NATURE PHOTOGRAPHY IN SHARP FOCUS
High quality curated Nature Photography Tutorials to capture photos with tack sharp focus every time.
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Soft focus photography, brought to you by Lensbaby, has become very popular. Soft focus lends an artsy flair to all matter of subjects from flowers to portraits and even landscapes. Because Lensbaby lenses are manually operated and don’t communicate with your camera for exposure data, they are sometimes intimidating for new users. But with a few easy techniques, you can quickly become comfortable using these lenses and you just might fall in love with soft focus, as I have.
Learning to use manual lenses is easier if you let the camera do some of the work. While I usually shoot in manual, I find that letting the camera help out allows me to concentrate on getting sharp focus and creating impact with my photography composition. Here are three techniques that I use to help my students learn how to get the most out of their Lensbaby.
The soft focus effect of the Lensbaby lenses varies as you change the aperture. At the widest aperture, most, if not all, of the image is soft. This is not usually the effect I like. I prefer to have at least part of my subject in focus.
To be sure that I get exactly the effect I want, I often like to take multiple shots with differing apertures. To make this easier, use manual mode, set your shutter speed for hand-holding (perhaps 1/125), and select Auto ISO setting. Then, as you change from wide open to smaller apertures, your camera adjusts the ISO setting to make sure that your exposure stays the same. In post-processing, you can choose the amount of softness that you like to tell the story of your subject. Letting the camera help maintain equal exposure while changing aperture frees you to enjoy using these lenses with less worry about settings.
For the landscape photo above I took multiple shots with different apertures with auto ISO setting enabled on my camera. I then selected the effect I liked in post-processing.
Often, I find myself photographing underwater while diving. It is incredibly difficult to get sharp focus on a small subject while underwater. I learned this valuable focusing technique for macro photography when the subject and the photographer are both moving:
This technique requires a bit of practice because the tendency is to move too quickly. Try to hold the camera steady against your face and keep your back straight. Slowly and smoothly rock forward from the waist while holding down the shutter. You can also try this with different apertures as in the first technique to be sure you have a winning shot when you get home.
I love the look of the bokeh with a wide open Lensbaby lens. But, often the subject is just a bit too soft for the image I had in mind. Because I am a big fan of focus stacking, I decided to try using the same concept but apply it to aperture instead of focus. I was hooked!
To use this technique, determine a proper exposure in manual and then switch to auto ISO setting (as in technique #1 above). This technique changes the aperture through a series of images. Therefore, let the camera do the heavy lifting for you with regards to exposure. This aperture stacking technique is best done with your camera on a tripod and with windless conditions. You will be stacking these images in post-processing, so the less movement the better. Set up your composition and take the first image with a wide open aperture. Then just keep taking shots, adjusting the aperture one click at a time until you reach the max aperture.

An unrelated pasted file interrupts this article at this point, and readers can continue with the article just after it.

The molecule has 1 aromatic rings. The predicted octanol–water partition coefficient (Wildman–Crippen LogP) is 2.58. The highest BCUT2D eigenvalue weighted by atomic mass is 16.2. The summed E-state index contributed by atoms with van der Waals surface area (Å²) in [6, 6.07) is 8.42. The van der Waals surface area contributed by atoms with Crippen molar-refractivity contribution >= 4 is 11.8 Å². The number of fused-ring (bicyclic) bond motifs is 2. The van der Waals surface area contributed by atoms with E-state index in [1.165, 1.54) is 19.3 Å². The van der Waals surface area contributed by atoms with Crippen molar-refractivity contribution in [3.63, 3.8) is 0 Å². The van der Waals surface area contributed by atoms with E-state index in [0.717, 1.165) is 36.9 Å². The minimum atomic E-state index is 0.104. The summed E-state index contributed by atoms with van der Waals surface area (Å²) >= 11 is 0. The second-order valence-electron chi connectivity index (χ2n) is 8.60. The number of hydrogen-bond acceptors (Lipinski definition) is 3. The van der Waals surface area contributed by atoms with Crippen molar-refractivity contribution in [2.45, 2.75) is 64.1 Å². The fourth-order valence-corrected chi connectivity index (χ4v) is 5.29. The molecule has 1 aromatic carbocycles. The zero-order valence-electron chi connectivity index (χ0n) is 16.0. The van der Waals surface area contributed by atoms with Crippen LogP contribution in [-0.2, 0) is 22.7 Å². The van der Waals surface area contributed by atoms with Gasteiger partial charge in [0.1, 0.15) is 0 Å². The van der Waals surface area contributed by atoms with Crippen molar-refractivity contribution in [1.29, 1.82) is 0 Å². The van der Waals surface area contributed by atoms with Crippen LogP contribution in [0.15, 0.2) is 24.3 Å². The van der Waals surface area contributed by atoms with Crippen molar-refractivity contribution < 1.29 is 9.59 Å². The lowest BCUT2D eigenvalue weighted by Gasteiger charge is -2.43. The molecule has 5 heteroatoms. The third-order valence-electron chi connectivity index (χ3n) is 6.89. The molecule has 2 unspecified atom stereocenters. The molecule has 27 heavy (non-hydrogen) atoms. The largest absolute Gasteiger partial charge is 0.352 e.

When you get home and open the images in Photoshop, you can use a layered approach to blending the images and getting the softness and sharpness exactly where you want them. First, I open all the images as layers in PS. Then, I start with the widest aperture image on the bottom and use that for my background. I then use masks and paint in sharpness to varying degrees with a soft-edged, low opacity brush. By using this technique, I create a wonderfully creamy background that blends nicely into a soft flower that blends to a sharper center.
Here are few more images from Visual Wilderness using the same technique:
I hope you give these techniques a try as you discover the wonderful world of soft focus! I feel a renewed sense of creativity since discovering Lensbaby and I am enjoying sharing that enthusiasm with my students. I’ve used these methods to introduce students to Lensbaby lenses and they are having almost immediate success. Lowering the learning curve and decreasing apprehension for new users frees them to discover the creative joy of using Lensbaby lenses.
Jane Palmer divides her time between being a Nurse Anesthetist and a landscape and underwater photographer. A lifelong passion for nature and animals led her to spend more time outdoors with her camera, observing animal behavior and photographing them in action. She has been an avid underwater photographer for 10 years and recently began teaching photography. She often leads dive trips to exotic locations and assists divers who want to learn more about underwater photography. Jane currently lives in St. Louis MO with her husband, who loves scuba diving as well. Jane’s strong background in Lightroom and Photoshop allows her to help her underwater students get the most out of their images. So whether she is hiking in the Smokies or scuba diving in the Philippines, you can be sure Jane has her camera in hand to capture the beauty that nature provides for us.